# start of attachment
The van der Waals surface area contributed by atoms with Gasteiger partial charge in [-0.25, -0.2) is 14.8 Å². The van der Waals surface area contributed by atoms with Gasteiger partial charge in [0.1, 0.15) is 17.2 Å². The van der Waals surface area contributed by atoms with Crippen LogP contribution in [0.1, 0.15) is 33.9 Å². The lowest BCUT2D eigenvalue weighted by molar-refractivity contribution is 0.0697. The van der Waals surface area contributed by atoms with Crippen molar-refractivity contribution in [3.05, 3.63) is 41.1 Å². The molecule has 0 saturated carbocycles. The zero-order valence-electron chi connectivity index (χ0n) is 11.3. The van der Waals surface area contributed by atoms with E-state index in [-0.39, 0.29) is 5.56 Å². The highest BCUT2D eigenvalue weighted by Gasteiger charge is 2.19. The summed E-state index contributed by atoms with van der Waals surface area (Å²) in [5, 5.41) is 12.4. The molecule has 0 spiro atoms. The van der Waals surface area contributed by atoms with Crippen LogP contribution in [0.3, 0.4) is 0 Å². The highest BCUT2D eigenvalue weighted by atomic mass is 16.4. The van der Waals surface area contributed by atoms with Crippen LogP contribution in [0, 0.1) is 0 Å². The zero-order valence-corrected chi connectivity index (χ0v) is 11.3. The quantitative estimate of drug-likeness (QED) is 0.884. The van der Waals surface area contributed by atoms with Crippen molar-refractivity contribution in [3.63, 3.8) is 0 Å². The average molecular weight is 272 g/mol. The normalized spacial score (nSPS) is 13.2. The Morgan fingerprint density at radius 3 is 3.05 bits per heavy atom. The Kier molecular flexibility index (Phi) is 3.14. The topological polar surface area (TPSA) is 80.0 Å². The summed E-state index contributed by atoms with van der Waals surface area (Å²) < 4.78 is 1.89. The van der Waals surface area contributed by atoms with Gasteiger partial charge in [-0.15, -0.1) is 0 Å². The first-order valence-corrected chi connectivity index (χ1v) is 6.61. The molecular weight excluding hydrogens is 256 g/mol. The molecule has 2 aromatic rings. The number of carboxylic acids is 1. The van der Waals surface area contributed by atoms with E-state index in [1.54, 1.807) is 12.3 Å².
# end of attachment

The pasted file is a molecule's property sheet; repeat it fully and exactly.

The van der Waals surface area contributed by atoms with Gasteiger partial charge in [-0.25, -0.2) is 14.8 Å². The van der Waals surface area contributed by atoms with Gasteiger partial charge in [0.1, 0.15) is 17.2 Å². The van der Waals surface area contributed by atoms with Crippen LogP contribution in [0.1, 0.15) is 33.9 Å². The lowest BCUT2D eigenvalue weighted by molar-refractivity contribution is 0.0697. The van der Waals surface area contributed by atoms with Crippen molar-refractivity contribution in [3.05, 3.63) is 41.1 Å². The molecule has 0 saturated carbocycles. The zero-order valence-electron chi connectivity index (χ0n) is 11.3. The van der Waals surface area contributed by atoms with E-state index in [-0.39, 0.29) is 5.56 Å². The highest BCUT2D eigenvalue weighted by Gasteiger charge is 2.19. The summed E-state index contributed by atoms with van der Waals surface area (Å²) in [5, 5.41) is 12.4. The molecule has 0 spiro atoms. The van der Waals surface area contributed by atoms with Crippen LogP contribution in [0.3, 0.4) is 0 Å². The highest BCUT2D eigenvalue weighted by atomic mass is 16.4. The van der Waals surface area contributed by atoms with Crippen LogP contribution in [0, 0.1) is 0 Å². The zero-order valence-corrected chi connectivity index (χ0v) is 11.3. The quantitative estimate of drug-likeness (QED) is 0.884. The van der Waals surface area contributed by atoms with Crippen molar-refractivity contribution in [3.63, 3.8) is 0 Å². The average molecular weight is 272 g/mol. The normalized spacial score (nSPS) is 13.2. The Morgan fingerprint density at radius 3 is 3.05 bits per heavy atom. The Kier molecular flexibility index (Phi) is 3.14. The topological polar surface area (TPSA) is 80.0 Å². The summed E-state index contributed by atoms with van der Waals surface area (Å²) < 4.78 is 1.89. The van der Waals surface area contributed by atoms with Gasteiger partial charge in [-0.15, -0.1) is 0 Å². The first-order valence-corrected chi connectivity index (χ1v) is 6.61. The molecular weight excluding hydrogens is 256 g/mol. The molecule has 2 aromatic rings. The number of carboxylic acids is 1. The van der Waals surface area contributed by atoms with E-state index in [1.54, 1.807) is 12.3 Å².